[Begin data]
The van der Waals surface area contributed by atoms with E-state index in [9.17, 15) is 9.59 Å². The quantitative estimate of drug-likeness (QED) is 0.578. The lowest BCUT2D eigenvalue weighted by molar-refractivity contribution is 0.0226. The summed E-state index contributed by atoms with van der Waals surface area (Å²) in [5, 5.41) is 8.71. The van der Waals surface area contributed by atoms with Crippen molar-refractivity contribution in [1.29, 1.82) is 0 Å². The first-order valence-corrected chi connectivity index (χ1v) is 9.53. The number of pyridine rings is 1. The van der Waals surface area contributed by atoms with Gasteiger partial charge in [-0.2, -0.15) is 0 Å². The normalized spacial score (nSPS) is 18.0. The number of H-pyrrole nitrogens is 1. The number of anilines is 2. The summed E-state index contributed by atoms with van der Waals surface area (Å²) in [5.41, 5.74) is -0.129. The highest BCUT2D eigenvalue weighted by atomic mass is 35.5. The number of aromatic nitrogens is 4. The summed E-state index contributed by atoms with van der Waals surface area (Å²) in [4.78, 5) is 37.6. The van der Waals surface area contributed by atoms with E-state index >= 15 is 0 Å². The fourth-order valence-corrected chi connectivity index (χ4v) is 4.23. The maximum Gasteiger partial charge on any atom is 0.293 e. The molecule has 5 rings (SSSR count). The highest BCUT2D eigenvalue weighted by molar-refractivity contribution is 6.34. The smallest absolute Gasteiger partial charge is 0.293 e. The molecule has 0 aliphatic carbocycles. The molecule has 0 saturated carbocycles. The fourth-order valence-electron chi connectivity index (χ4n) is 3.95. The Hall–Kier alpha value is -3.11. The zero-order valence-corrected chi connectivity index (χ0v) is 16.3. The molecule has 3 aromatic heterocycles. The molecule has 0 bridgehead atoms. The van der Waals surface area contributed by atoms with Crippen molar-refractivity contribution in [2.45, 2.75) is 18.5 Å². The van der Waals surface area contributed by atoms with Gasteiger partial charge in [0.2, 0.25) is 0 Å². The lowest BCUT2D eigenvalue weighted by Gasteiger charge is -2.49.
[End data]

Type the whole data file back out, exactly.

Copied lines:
The van der Waals surface area contributed by atoms with E-state index in [9.17, 15) is 9.59 Å². The quantitative estimate of drug-likeness (QED) is 0.578. The lowest BCUT2D eigenvalue weighted by molar-refractivity contribution is 0.0226. The summed E-state index contributed by atoms with van der Waals surface area (Å²) in [5, 5.41) is 8.71. The van der Waals surface area contributed by atoms with Crippen molar-refractivity contribution in [1.29, 1.82) is 0 Å². The first-order valence-corrected chi connectivity index (χ1v) is 9.53. The number of pyridine rings is 1. The van der Waals surface area contributed by atoms with Gasteiger partial charge in [-0.2, -0.15) is 0 Å². The normalized spacial score (nSPS) is 18.0. The number of H-pyrrole nitrogens is 1. The number of anilines is 2. The summed E-state index contributed by atoms with van der Waals surface area (Å²) in [5.41, 5.74) is -0.129. The highest BCUT2D eigenvalue weighted by atomic mass is 35.5. The number of aromatic nitrogens is 4. The summed E-state index contributed by atoms with van der Waals surface area (Å²) in [4.78, 5) is 37.6. The van der Waals surface area contributed by atoms with E-state index >= 15 is 0 Å². The fourth-order valence-corrected chi connectivity index (χ4v) is 4.23. The maximum Gasteiger partial charge on any atom is 0.293 e. The molecule has 5 rings (SSSR count). The highest BCUT2D eigenvalue weighted by molar-refractivity contribution is 6.34. The smallest absolute Gasteiger partial charge is 0.293 e. The molecule has 0 aliphatic carbocycles. The molecule has 0 saturated carbocycles. The fourth-order valence-electron chi connectivity index (χ4n) is 3.95. The Hall–Kier alpha value is -3.11. The zero-order valence-corrected chi connectivity index (χ0v) is 16.3. The molecule has 3 aromatic heterocycles. The molecule has 0 bridgehead atoms. The van der Waals surface area contributed by atoms with Crippen molar-refractivity contribution in [2.45, 2.75) is 18.5 Å². The van der Waals surface area contributed by atoms with Gasteiger partial charge in [0.2, 0.25) is 0 Å². The lowest BCUT2D eigenvalue weighted by Gasteiger charge is -2.49.